Cerro Chajnantor Atacama Telescope

Traditionally, astronomy was limited to studying objects we could see, such as stars and planets. But a new submillimetre telescope — the largest, highest and most precise of its kind – will soon change that.

“Many of the most interesting objects in the universe emit light in the far-infrared and submillimetre range, which is invisible to the naked eye,” said astronomer Michel Fich from the University of Waterloo.

The Cerro Chajnantor Atacama Telescope (CCAT) will be the largest and most powerful submillimetre telescope in the world.

Waterloo leads Canadian consortium

Fich, a professor in the Department of Physics and Astronomy in the Faculty of Science, is leading a group of researchers at eight Canadian universities in an international effort to build CCAT — a $150-million state-of-the-art submillimetre telescope that will give astronomers a peek at the universe as it was 10 to 12 billion years ago.

While optical telescopes are great for observing light-emitting objects such as stars, submillimetre telescopes are perfect for probing dark, cold interstellar material, such as black holes and primordial radiation emitted after the Big Bang.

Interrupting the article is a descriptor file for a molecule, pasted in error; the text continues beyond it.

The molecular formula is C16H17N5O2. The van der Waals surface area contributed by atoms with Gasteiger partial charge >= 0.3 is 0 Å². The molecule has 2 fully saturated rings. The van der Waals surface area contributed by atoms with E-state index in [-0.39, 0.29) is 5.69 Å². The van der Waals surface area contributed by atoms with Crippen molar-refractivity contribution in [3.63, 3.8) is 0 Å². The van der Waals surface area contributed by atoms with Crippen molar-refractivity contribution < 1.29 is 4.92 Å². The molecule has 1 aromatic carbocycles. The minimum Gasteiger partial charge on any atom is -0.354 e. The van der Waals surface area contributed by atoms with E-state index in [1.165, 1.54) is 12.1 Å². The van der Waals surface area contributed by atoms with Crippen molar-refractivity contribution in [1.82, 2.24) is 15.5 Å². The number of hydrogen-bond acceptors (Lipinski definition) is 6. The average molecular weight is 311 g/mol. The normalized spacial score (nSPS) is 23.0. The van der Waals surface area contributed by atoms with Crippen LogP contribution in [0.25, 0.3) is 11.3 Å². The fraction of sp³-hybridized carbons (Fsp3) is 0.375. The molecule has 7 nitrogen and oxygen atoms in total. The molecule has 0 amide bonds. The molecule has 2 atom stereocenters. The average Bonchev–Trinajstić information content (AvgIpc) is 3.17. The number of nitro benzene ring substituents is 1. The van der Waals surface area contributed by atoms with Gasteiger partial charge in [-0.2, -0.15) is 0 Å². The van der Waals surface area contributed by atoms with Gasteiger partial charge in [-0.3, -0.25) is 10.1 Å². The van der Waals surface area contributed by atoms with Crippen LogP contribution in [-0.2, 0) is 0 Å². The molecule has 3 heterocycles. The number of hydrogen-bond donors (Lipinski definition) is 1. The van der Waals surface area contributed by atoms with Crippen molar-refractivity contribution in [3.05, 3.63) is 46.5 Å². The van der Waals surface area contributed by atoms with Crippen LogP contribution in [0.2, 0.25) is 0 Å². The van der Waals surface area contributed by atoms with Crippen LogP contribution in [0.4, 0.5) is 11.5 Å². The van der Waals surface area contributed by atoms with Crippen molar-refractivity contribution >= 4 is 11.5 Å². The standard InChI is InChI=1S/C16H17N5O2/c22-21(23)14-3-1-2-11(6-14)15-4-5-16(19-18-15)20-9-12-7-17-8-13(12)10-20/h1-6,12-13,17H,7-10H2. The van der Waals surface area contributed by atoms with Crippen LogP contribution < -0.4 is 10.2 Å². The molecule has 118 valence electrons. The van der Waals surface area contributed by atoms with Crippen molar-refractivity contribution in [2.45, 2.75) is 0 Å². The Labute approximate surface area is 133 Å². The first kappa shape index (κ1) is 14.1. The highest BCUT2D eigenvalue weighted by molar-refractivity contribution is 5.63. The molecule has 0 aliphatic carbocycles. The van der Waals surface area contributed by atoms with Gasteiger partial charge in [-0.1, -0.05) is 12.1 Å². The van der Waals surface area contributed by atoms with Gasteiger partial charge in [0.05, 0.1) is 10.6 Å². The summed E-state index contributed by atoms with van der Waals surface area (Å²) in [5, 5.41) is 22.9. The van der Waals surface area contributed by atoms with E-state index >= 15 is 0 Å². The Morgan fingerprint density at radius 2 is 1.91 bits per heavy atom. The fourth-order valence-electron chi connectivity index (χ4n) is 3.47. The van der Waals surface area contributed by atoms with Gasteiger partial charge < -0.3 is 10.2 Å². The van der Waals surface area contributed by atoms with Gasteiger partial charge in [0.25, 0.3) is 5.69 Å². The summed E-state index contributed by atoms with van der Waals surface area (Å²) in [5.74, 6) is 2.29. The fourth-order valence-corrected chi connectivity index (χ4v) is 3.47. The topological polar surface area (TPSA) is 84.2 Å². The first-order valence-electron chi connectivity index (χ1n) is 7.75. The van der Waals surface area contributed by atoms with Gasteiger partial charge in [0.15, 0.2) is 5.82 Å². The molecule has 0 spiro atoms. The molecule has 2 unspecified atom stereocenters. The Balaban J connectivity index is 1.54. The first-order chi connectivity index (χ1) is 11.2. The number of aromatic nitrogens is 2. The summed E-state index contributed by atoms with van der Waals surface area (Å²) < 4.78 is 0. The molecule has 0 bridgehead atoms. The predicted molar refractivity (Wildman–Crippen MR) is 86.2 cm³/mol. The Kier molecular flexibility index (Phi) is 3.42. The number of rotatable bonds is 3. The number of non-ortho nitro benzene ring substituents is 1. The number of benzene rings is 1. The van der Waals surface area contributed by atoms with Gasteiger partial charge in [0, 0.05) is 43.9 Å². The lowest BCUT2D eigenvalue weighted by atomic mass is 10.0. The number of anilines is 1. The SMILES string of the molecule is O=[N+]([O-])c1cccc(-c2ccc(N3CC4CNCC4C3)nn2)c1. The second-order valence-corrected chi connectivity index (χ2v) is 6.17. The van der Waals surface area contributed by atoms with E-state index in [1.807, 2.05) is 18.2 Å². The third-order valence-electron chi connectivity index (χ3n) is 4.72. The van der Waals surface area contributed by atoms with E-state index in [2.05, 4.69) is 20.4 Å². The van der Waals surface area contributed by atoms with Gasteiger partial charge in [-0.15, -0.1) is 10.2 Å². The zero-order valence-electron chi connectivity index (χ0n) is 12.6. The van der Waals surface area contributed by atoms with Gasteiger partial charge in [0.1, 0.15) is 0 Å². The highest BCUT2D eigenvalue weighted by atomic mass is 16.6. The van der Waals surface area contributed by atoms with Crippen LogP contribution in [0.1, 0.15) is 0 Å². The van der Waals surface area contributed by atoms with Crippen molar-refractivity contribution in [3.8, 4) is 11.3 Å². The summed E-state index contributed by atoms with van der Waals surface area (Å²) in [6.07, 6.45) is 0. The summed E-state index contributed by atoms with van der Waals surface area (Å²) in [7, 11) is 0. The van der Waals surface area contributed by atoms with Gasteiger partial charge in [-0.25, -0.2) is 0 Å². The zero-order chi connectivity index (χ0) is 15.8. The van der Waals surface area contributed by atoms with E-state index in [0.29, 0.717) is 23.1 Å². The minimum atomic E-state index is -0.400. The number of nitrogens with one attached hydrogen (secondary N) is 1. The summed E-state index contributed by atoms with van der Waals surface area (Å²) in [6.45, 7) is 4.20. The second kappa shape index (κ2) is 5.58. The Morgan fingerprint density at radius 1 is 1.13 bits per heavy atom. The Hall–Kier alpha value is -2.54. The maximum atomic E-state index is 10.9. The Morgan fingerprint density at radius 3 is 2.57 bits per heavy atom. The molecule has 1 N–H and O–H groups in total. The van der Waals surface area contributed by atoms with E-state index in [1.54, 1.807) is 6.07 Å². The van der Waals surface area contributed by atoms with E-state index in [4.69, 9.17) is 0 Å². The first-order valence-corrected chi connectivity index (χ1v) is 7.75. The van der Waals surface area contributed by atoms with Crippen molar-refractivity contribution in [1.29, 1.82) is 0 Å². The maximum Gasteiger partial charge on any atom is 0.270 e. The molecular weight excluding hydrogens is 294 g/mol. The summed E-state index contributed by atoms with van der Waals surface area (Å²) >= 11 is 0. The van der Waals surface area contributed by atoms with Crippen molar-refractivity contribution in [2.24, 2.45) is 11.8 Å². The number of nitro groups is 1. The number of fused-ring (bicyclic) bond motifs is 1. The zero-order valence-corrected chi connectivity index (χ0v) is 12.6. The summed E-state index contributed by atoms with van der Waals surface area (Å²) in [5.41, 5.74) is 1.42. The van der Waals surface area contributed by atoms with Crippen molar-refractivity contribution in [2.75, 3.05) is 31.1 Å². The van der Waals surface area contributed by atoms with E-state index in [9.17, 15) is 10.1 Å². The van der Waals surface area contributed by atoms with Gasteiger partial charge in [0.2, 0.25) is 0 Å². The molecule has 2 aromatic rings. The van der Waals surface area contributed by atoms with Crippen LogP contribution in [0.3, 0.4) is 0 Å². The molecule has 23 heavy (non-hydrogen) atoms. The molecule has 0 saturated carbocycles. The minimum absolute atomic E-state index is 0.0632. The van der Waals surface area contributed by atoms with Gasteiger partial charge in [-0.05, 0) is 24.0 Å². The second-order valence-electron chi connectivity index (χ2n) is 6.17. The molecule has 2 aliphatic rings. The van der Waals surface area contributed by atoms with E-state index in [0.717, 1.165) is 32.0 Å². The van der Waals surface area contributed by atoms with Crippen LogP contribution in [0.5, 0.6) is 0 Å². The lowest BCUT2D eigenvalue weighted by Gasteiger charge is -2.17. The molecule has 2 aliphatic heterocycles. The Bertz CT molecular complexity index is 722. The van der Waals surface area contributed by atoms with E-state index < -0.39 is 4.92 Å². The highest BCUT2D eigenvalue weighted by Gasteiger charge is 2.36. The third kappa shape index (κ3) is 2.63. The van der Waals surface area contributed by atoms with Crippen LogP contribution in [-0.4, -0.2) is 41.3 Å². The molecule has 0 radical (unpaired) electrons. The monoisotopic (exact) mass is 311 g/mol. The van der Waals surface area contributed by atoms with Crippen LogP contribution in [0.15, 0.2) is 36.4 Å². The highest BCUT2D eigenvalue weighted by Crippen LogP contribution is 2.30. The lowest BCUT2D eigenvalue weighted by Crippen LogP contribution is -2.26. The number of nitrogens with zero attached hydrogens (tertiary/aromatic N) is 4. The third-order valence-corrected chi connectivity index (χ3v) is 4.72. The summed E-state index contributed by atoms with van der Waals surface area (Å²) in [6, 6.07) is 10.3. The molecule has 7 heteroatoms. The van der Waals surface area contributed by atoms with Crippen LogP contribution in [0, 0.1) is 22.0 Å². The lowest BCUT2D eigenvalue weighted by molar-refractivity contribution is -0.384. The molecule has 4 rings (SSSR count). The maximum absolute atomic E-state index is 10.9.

"We're trying to understand our history and the origins of the universe," said Fich. "We live in this galaxy and we really don't know a lot about it."

The CCAT will help astronomers answer questions about how galaxies collide, merge, interact and evolved. It will also help scientists learn more about how planets, stars and solar systems formed.

What is CCAT?

With a dish 25 metres in diameter, CCAT is designed to capture a very wide view of space. It’s not the first submillimetre telescope, but will be substantially larger and 100 times more sensitive than its predecessor. Outfitted with a state-of-the-art camera, CCAT is expected to map the sky 1,000 times faster, and with better resolution, than the best detector in the world.

The CCAT will be built 5,600 metres above sea level near the summit of Cerro Chajnantor in the Chilean Atacama desert. Submillimetre telescopes are effective only at elevations above 4,000 metres as the Earth’s atmosphere blocks much of this important wavelength range.

In addition to gathering research data this international facility will also serve as a world-class training facility for students from more than 14 universities. CCAT is scheduled to be operational by 2020.